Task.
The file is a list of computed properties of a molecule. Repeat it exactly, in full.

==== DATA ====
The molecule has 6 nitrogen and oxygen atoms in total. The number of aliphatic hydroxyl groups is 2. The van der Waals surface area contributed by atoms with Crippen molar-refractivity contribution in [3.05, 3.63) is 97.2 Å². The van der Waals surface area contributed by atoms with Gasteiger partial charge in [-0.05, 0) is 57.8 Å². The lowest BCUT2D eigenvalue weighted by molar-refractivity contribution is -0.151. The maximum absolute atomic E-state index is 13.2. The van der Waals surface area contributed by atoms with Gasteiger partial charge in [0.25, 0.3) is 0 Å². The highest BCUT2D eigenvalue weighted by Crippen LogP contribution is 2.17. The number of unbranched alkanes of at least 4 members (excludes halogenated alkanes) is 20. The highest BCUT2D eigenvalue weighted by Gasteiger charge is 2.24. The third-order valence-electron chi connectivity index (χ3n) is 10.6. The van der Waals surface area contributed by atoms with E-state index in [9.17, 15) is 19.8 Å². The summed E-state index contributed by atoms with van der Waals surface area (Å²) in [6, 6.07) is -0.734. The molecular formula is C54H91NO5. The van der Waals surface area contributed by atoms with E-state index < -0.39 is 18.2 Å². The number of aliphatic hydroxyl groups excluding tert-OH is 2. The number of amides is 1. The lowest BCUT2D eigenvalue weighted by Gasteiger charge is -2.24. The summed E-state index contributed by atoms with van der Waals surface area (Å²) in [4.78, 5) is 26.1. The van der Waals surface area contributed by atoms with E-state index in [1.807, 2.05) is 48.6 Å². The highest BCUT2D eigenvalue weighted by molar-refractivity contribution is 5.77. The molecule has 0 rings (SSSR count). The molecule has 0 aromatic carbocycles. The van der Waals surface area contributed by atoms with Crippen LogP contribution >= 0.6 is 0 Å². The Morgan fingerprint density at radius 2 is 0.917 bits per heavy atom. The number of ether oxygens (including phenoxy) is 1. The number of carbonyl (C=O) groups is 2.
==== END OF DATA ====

The molecule has 6 nitrogen and oxygen atoms in total. The number of aliphatic hydroxyl groups is 2. The van der Waals surface area contributed by atoms with Crippen molar-refractivity contribution in [3.05, 3.63) is 97.2 Å². The van der Waals surface area contributed by atoms with Gasteiger partial charge in [-0.05, 0) is 57.8 Å². The lowest BCUT2D eigenvalue weighted by molar-refractivity contribution is -0.151. The maximum absolute atomic E-state index is 13.2. The van der Waals surface area contributed by atoms with Gasteiger partial charge in [0.25, 0.3) is 0 Å². The highest BCUT2D eigenvalue weighted by Crippen LogP contribution is 2.17. The number of unbranched alkanes of at least 4 members (excludes halogenated alkanes) is 20. The highest BCUT2D eigenvalue weighted by Gasteiger charge is 2.24. The third-order valence-electron chi connectivity index (χ3n) is 10.6. The van der Waals surface area contributed by atoms with E-state index in [9.17, 15) is 19.8 Å². The summed E-state index contributed by atoms with van der Waals surface area (Å²) in [6, 6.07) is -0.734. The molecular formula is C54H91NO5. The van der Waals surface area contributed by atoms with E-state index < -0.39 is 18.2 Å². The number of aliphatic hydroxyl groups excluding tert-OH is 2. The number of amides is 1. The lowest BCUT2D eigenvalue weighted by Gasteiger charge is -2.24. The summed E-state index contributed by atoms with van der Waals surface area (Å²) in [4.78, 5) is 26.1. The van der Waals surface area contributed by atoms with E-state index in [1.807, 2.05) is 48.6 Å². The highest BCUT2D eigenvalue weighted by molar-refractivity contribution is 5.77. The molecule has 0 rings (SSSR count). The molecule has 0 aromatic carbocycles. The van der Waals surface area contributed by atoms with Crippen LogP contribution >= 0.6 is 0 Å². The Morgan fingerprint density at radius 2 is 0.917 bits per heavy atom. The number of ether oxygens (including phenoxy) is 1. The number of carbonyl (C=O) groups is 2.